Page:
Furthermore, the people in these areas are entitled to expect that agriculture will not be the only industry open to them. We must have a diversification of industry. It is in this sense that forestry can play a most important part. The Forestry Commission has done a fairly good job, but in the last year or two its efforts have been thinning out—if that is the right term to use in dealing with forestry. One drawback is the difficulty of obtaining sufficient land of a suitable type on which to plant. There is always the question whether the Commission is beginning to nibble away at farm land for this purpose. Nevertheless, I am sure that a satisfactory solution can be found.

The fact is that in Scotland certain private interests are constantly standing in the way of further forestry development. The Commission can take land by compulsory purchase, but each such purchase has to be approved by the Secretary State for Scotland. If he withholds his approval there is nothing that the Commission can do about it. I should like to know whether there are any plans in being for further great schemes of afforestation in Scotland and other suitable rural areas, because, at any rate to begin with, in this way we can not only make some impression on the unemployment position, but can also create new jobs, which is very important if we are to retain people in these areas.

That is why we welcome the development of pulp mill at Fort William. This can make a tremendous contribution to the prosperity of the area, in taking up the thinnings from all the surrounding estates, and providing work. But it is an appalling thing that immediately the Government prepare to do this, hand in hand with private enterprise—because a considerable amount of money for this purpose is being loaned by the Government on special terms—the price of land immediately shoots up.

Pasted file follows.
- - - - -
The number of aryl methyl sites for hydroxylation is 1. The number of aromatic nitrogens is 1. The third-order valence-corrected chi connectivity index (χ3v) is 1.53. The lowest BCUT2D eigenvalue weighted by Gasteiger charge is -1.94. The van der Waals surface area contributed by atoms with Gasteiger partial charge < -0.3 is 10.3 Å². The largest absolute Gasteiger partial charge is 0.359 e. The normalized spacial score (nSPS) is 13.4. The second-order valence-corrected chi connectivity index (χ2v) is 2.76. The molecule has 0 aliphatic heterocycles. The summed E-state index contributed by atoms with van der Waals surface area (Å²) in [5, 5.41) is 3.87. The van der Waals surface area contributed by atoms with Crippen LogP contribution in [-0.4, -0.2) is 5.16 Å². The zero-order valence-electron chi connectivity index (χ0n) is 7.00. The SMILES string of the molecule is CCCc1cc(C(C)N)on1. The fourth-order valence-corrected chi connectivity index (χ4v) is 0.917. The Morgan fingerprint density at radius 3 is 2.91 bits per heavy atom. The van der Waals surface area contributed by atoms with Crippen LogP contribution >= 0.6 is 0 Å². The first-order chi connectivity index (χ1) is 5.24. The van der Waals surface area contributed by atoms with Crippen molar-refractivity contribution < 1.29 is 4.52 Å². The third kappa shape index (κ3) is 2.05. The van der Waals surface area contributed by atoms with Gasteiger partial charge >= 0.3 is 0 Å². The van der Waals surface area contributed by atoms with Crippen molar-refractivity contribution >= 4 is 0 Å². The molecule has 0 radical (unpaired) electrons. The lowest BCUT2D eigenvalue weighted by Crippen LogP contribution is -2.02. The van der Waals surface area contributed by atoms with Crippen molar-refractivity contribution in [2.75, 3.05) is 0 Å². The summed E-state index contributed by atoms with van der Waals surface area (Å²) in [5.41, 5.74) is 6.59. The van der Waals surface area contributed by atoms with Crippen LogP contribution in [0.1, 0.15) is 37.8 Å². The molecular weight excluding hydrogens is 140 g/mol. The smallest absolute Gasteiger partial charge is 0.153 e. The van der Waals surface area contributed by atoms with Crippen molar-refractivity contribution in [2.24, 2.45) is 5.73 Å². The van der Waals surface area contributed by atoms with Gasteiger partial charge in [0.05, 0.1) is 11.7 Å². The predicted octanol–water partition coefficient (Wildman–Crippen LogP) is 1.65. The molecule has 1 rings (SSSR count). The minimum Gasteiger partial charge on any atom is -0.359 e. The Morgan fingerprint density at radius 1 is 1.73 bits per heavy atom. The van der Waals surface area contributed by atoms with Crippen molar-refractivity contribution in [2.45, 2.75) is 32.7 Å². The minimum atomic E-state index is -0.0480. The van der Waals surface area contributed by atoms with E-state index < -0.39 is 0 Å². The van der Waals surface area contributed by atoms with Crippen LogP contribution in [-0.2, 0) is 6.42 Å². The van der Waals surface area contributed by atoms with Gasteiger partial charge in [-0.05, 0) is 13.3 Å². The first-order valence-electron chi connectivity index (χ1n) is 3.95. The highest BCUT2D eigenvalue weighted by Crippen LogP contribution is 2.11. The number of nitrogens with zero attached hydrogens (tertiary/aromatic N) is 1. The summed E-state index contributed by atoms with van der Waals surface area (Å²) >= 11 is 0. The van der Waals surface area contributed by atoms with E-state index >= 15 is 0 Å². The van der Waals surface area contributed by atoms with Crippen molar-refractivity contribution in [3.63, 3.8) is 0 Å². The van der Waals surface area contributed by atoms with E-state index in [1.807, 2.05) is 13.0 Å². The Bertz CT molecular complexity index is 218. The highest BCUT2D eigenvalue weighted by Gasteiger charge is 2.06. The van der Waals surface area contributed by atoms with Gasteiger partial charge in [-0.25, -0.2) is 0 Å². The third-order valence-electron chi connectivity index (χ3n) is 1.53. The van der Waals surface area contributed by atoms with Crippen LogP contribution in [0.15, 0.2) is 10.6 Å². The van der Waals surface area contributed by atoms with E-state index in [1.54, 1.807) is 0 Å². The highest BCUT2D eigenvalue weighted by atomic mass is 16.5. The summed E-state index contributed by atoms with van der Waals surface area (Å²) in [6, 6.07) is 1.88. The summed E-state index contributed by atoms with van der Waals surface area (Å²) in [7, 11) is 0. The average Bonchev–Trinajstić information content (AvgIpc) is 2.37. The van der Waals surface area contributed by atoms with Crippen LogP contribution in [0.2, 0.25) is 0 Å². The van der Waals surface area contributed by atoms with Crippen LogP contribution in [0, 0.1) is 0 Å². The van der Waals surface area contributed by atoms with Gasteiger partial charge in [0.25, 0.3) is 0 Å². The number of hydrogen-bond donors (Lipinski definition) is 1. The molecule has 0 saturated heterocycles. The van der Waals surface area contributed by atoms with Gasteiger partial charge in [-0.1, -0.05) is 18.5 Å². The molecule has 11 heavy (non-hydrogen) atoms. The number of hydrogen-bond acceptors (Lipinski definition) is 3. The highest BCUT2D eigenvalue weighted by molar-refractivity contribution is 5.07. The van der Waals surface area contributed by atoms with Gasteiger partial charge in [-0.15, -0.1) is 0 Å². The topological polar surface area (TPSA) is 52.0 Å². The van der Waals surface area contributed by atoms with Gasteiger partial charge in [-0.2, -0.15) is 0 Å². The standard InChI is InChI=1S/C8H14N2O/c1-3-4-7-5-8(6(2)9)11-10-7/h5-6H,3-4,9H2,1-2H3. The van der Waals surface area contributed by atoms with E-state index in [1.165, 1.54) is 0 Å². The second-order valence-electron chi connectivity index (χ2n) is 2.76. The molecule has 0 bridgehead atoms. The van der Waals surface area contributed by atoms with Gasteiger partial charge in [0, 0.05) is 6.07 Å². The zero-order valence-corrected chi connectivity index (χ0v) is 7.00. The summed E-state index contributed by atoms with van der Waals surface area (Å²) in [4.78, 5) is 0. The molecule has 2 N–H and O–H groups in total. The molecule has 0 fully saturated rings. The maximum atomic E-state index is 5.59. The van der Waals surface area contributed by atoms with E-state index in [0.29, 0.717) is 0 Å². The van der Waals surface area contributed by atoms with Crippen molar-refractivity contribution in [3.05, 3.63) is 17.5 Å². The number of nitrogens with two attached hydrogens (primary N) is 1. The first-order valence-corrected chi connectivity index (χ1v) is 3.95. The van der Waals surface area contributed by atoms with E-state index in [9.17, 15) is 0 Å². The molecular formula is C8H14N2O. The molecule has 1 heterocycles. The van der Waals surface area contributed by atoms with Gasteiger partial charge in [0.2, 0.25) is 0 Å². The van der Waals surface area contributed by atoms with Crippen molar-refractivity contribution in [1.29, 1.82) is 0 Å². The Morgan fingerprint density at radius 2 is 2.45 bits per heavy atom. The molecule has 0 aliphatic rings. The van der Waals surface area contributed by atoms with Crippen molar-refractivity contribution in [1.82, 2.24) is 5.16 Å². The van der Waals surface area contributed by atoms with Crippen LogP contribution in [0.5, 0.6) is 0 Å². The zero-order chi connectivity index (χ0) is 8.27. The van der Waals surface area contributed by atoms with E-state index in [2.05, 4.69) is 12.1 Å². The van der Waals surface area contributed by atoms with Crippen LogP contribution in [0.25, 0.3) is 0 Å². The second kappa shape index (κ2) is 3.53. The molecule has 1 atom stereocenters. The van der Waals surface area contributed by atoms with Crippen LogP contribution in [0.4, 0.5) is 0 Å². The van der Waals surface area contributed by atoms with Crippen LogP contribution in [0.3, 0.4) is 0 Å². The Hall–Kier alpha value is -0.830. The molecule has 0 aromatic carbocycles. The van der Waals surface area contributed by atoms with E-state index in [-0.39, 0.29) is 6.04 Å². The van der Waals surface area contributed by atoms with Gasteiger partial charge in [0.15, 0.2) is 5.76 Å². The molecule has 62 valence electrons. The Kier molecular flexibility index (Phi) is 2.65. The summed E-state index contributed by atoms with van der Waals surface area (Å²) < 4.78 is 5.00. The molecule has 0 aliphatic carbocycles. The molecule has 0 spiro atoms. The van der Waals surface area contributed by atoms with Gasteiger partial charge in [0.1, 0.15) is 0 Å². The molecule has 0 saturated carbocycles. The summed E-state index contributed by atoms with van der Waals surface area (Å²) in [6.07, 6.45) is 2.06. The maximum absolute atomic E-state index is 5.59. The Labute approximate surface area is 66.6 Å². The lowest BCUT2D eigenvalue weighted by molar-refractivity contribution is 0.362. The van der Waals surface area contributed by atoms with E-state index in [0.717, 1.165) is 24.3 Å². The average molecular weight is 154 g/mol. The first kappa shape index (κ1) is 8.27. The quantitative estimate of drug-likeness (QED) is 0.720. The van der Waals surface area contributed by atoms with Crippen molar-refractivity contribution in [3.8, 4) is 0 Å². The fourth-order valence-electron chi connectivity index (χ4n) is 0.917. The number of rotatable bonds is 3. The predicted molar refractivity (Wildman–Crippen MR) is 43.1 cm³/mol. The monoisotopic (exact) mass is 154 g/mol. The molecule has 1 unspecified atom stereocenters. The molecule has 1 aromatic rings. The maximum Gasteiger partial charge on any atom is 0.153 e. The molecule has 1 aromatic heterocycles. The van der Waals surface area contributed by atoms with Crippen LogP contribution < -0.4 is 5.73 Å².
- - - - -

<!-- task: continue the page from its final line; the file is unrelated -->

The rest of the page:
I am told that land which could have been bought for £60 or £70 an acre immediately shot up to £500, £600 and £700 an acre when the Fort William development scheme became known. We must prevent this exploitation of land values when development is suggested, because it means that certain people are, raking in great sums of money which they have not earned. Only by public development—or, in this case, private and public development together—are these projects going forward. It is essential, therefore, that the Government should deal with this problem.

It is true that, as in all rural areas, transport as a tremendous problem but, as the hon. Member for Devon, North said, the railway at Fort William would have disappeared if it had not been for the development of the pulp mill there. The rural areas want an assurance that before any more rail cuts are made, something equally good and efficient will be provided. We must have a co-ordinated transport service if we are to supply these areas. I am not suggesting that every railway line should be kept open, but in the rural areas by means of a combination of both road and rail we could provide transport facilities which would meet the convenience of people living there.

As you will be aware, Mr. Deputy Speaker, a considerable part of the Highlands and Islands of Scotland depends on air services. How much longer are we to expect B.E.A. to provide these services at an annual loss of something like £250,000 or £300,000? It is not good enough to come to the House and to complain about losses on certain nationalised services and at the same time to impose on those services conditions that we would not expect to be borne by any private undertaking. These services are essential in the Highlands and Islands, and the Government should accept their responsibility in the matter. If they want these services to continue they must face up to their financial responsibility.